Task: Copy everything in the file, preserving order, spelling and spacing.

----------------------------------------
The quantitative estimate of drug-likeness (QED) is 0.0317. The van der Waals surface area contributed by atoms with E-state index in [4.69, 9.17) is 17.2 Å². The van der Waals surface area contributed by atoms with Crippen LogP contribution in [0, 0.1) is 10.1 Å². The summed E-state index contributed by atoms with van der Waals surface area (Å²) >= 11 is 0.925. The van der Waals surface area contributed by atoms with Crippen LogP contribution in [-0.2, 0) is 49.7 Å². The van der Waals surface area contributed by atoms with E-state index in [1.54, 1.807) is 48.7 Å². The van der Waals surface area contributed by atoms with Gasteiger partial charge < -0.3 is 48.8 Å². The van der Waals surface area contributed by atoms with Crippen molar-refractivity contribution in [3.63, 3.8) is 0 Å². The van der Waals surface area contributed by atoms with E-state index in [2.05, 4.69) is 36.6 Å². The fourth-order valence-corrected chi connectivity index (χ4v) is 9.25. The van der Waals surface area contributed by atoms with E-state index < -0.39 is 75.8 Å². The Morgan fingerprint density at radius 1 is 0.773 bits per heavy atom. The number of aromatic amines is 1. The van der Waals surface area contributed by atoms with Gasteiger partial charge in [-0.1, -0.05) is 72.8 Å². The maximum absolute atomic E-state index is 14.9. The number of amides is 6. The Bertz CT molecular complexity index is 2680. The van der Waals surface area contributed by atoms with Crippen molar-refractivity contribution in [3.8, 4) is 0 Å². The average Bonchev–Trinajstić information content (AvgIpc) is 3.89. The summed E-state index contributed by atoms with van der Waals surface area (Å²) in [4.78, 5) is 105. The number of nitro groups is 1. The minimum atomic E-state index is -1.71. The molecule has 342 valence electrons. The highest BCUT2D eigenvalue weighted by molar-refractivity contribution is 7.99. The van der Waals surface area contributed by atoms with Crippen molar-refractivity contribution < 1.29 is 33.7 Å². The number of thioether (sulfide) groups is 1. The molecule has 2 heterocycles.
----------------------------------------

The quantitative estimate of drug-likeness (QED) is 0.0317. The van der Waals surface area contributed by atoms with E-state index in [4.69, 9.17) is 17.2 Å². The van der Waals surface area contributed by atoms with Crippen LogP contribution in [0, 0.1) is 10.1 Å². The summed E-state index contributed by atoms with van der Waals surface area (Å²) >= 11 is 0.925. The van der Waals surface area contributed by atoms with Crippen LogP contribution in [-0.2, 0) is 49.7 Å². The van der Waals surface area contributed by atoms with E-state index in [1.54, 1.807) is 48.7 Å². The van der Waals surface area contributed by atoms with Gasteiger partial charge < -0.3 is 48.8 Å². The van der Waals surface area contributed by atoms with Crippen molar-refractivity contribution in [3.63, 3.8) is 0 Å². The van der Waals surface area contributed by atoms with E-state index in [2.05, 4.69) is 36.6 Å². The fourth-order valence-corrected chi connectivity index (χ4v) is 9.25. The van der Waals surface area contributed by atoms with E-state index < -0.39 is 75.8 Å². The Morgan fingerprint density at radius 1 is 0.773 bits per heavy atom. The number of aromatic amines is 1. The van der Waals surface area contributed by atoms with Gasteiger partial charge in [-0.1, -0.05) is 72.8 Å². The maximum absolute atomic E-state index is 14.9. The number of amides is 6. The Bertz CT molecular complexity index is 2680. The van der Waals surface area contributed by atoms with Crippen molar-refractivity contribution in [3.8, 4) is 0 Å². The average Bonchev–Trinajstić information content (AvgIpc) is 3.89. The summed E-state index contributed by atoms with van der Waals surface area (Å²) in [4.78, 5) is 105. The number of nitro groups is 1. The minimum atomic E-state index is -1.71. The molecule has 342 valence electrons. The highest BCUT2D eigenvalue weighted by molar-refractivity contribution is 7.99. The van der Waals surface area contributed by atoms with Crippen molar-refractivity contribution < 1.29 is 33.7 Å². The number of thioether (sulfide) groups is 1. The molecule has 2 heterocycles.